Serendipity on the Research Trail

One of my primary goals on a recent genealogy research trip to Oklahoma and Texas was to find a book with the genealogy research of Norma Ennis Musgrove Craig, a first cousin 2X removed. Norma’s book summarizes her 40+ years of  genealogy research on our Musgrove/Musgrave family. I learned of the  book, which contained childhood pictures of my grandfather, through a Google search and ordered the microfilm through the Family History Center. 1 I was able to make copies of each page, but the microfilm pictures weren’t very clear. I wanted better copies of the pictures.

As part of preplanning for the trip, I had contacted everyone on who seemed to have good sources for Norma or her sister Beulah, who wrote many of the charming family stories in the book. Beulah had passed away in 2003 and Norma in 2008. Only one person responded. Evidently when Beulah died, another family member got the house and the contents, including the genealogy research and the book. No one had seen any of materials since then.

I planned stops in Holdenville, Ada and the Oklahoma History Center, since Norma and Beulah had connections in each of those places. I researched each of those sites ahead of time to find the hours of operation, days open and any other pertinent information.

The Hughes County Historical Society in Holdenville was listed on-line, but with a disconnected phone number, no other contact information nor hours of operation.2 Since I had no idea what hours the HCHS would be open and since it  was the direction I was traveling, that was my first stop.  After a two and one half hour drive from Tulsa, I was standing in front of the closed doors of the dark HCHS building. My heart sank as I scanned the doors and windows finding no contact information nor hours of operation. As I turned to my car to rethink my next step, a man in a pickup truck stopped at the light called out “Are you trying to get in the museum?” When I answered yes, he continued with “Go to the business two doors down. They’ll have the phone number to reach someone.”

Two doors down, they did give me the name and seven digit phone number of the HCHS coordinator. Back in my car, I dialed the number using what I thought was the most likely area code. No luck, I reached someone in western OK. Next, I tried the other OK area code. Number out of service. Rats! Back to the business two doors down. They reminded me of the third OK area code, which I had forgotten in my sixteen years out of the state, and probably didn’t even need to use any way to reach the number.

Then the woman asked what I was looking for. I told my story about the book, the sister from Holdenville, etc., etc. She stopped me asking “What was the sister’s name?” When I gave her Beulah’s name, she just looked at me and said “You should just talk to her son. He owns the business across the street.”

Across the street, Beulah’s son was busy with customers, but his daughter, who did not typically work with her father, was filling in for the day.  After some discussion about the family, probably to confirm who I really was, the daughter told me the same story about a family member getting Beulah’s house and no one having access to that research any more. Then she told me, Norma’s daughter had all of Norma’s records. She gave me Norma’s daughter’s name and address.3

After a conversation establishing who I was, a meeting with Norma’s daughter was set up for the next Saturday morning. The records had been stored since Norma’s death, with no one else in the family interested in them. Norma had some strokes before her death, but still tried to work with her research, getting it mixed up. It would take a few days for the daughter to get the records organized enough for us to review.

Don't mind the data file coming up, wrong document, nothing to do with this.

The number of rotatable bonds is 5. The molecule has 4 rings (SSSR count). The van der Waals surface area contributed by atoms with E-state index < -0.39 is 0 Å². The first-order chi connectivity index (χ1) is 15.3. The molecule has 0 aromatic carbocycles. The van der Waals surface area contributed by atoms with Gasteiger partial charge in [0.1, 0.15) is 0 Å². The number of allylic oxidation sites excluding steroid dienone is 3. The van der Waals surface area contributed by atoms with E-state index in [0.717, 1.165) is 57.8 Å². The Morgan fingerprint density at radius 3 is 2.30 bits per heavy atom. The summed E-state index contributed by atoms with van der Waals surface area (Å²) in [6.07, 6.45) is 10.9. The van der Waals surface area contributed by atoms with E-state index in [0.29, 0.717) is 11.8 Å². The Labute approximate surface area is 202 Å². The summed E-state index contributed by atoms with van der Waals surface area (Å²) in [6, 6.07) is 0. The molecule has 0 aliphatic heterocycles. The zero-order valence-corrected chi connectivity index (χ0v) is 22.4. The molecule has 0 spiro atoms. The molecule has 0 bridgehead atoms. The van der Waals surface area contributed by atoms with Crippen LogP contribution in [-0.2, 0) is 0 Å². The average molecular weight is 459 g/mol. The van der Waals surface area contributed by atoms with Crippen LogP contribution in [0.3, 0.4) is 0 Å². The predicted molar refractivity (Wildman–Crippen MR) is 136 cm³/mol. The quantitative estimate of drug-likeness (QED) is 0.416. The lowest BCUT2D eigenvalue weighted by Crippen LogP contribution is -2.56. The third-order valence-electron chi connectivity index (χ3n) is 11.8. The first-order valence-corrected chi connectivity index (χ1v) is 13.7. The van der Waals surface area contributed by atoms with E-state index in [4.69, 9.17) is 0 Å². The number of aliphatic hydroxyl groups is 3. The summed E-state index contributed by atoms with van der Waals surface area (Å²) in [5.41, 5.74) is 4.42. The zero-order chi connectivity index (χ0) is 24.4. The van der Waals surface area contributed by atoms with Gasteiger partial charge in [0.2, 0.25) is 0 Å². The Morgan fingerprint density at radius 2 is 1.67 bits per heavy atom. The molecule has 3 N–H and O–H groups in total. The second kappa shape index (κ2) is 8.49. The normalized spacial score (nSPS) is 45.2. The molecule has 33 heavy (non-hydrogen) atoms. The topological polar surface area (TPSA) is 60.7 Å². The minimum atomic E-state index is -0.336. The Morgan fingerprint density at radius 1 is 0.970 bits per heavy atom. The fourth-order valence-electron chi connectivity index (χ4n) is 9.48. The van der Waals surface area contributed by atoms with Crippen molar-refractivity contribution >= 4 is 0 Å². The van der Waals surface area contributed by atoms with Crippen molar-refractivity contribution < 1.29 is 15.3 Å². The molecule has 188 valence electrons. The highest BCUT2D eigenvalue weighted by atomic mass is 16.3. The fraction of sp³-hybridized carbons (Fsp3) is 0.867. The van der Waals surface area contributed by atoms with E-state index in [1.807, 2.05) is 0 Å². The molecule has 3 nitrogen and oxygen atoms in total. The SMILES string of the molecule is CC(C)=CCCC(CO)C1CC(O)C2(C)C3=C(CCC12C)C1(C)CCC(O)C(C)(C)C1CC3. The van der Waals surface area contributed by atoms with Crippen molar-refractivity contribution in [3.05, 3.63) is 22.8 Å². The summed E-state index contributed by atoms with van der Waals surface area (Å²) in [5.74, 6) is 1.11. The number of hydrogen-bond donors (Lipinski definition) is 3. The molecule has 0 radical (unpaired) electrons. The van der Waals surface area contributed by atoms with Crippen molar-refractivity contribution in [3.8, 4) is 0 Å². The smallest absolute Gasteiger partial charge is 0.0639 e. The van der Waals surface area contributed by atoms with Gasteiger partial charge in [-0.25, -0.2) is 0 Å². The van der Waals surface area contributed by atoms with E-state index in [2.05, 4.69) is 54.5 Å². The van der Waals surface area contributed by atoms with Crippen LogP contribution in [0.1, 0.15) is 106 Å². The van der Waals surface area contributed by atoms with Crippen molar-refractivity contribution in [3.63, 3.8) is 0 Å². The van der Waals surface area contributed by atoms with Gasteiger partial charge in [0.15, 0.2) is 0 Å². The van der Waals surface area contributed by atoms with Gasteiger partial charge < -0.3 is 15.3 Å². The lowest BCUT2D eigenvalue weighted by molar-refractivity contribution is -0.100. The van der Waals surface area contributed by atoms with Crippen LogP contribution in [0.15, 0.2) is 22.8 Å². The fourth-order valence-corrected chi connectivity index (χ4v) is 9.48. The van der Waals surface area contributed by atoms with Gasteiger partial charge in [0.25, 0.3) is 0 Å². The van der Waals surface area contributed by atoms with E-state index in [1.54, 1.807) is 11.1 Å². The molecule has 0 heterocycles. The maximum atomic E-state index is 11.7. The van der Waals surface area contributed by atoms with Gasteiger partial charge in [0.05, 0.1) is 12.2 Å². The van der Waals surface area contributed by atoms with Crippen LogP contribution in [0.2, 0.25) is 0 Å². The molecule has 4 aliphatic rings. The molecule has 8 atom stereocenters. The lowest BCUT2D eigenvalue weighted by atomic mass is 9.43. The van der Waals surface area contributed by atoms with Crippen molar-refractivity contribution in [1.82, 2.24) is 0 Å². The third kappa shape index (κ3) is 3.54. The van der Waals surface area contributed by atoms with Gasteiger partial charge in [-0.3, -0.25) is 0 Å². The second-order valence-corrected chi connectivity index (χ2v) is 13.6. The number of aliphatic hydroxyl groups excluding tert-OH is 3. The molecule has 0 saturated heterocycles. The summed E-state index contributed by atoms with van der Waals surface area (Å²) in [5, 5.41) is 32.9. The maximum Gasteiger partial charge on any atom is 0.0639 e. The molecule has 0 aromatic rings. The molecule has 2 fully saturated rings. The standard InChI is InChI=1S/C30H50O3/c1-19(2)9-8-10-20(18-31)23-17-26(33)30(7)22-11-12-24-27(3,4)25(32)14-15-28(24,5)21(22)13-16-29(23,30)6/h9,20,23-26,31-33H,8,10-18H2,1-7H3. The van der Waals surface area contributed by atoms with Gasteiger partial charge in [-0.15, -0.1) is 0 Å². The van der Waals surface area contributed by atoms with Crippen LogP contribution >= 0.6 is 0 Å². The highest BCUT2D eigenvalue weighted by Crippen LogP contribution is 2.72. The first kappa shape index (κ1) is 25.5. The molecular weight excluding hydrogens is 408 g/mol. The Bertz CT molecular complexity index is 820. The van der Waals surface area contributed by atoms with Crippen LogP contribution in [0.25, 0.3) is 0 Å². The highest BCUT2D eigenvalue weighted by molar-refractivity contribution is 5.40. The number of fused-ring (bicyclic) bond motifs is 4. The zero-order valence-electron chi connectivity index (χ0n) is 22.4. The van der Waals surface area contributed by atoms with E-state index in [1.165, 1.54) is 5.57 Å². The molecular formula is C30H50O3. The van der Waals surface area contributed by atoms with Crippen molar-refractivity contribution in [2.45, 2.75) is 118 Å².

On Saturday morning, I was given an original copy of Norma’s book, with the original picture of my grandfather and his two siblings along with much of Norma’s original research on my family line, including pictures, marriage licenses, wills, etc. In addition, I was able to conduct about two hours of interviews of Norma’s daughter, who remembered my 2nd great grandmother, Myzella Medcalf Musgrove. I was able to take pictures of a quilt made by Myzella.  The quilt was registered with the Oklahoma Historical Society, as being over 100 years old.4

One of the stories during the interview was how Norma got some grief from family members with some of her research results. Norma’s grandfather, William Tate Musgrove, my 2nd great grandfather, had evidently told the family he was Irish and had come to America on a ship.Norma’s research showed a paper trail where William Tate, a Civil War veteran who fought with the 42nd Regiment, Indiana Volunteers was not only born in the United States, but his family had been here since 1747. Norma and Beulah both became DAR members through Samuel Musgrave, William Tate’s great grandfather. I was able to share that my father’s y-DNA test linked him to other descendants of Oswin Musgrave who arrived in Pennsylvania about 1682, confirming Norma’s paper trail.6 By the way, in Norma’s book, she included William Tate’s nickname of Flannel Mouth, earned with the tall tales he was known for telling.7

All the information collected on these two trips will certainly keep me busy until my next genealogy field trip.

1. Craig, Norma Ennis Musgrove and Beulah Musgrove Berryman. Musgrave–Musgrove, 1747-1986, [Self published. Place of publication not indicated.], 1987. Microfilm of typescript (photocopy, 157, [8] leaves) at the Rockport Public Library, Rockport, Indiana. Family History Library, film 1502916 item 9;  ( 12 Aug 2013.)

2. Hughes County Historical Society, Currently open 9:30-1:00 on Saturdays, as of July 2013.

3. Names and identifying information of living persons have not been used to protect their privacy. If you have a specific need to know, please contact me at

4. As of 12 Aug 2013, the Oklahoma History Center website shows a couple of examples of old quilts, but doesn’t list pictures of all the quilts submitted. I’ll post my pictures in a later blog.

5. While the 1880 census shows the father of William Tate Musgrove born in New Jersey and his mother born in Pennsylvania, the 1900 and 1910 schedules indicate his parents were born in Ireland.

1880 U. S. Census, Justice Precinct 3, Collin County, Texas, population schedule (1st enumeration),  enumeration district (ED) 22, p. 32 (penned), line 25, dwelling 211, family 225, W. T. Musgrave; digital image, ( accessed 12 Aug 2013); citing National Archives and Records Administration microfilm roll 1296, enumeration district (ED) 022, p. 135D; imaged from FHL microfilm 1255296.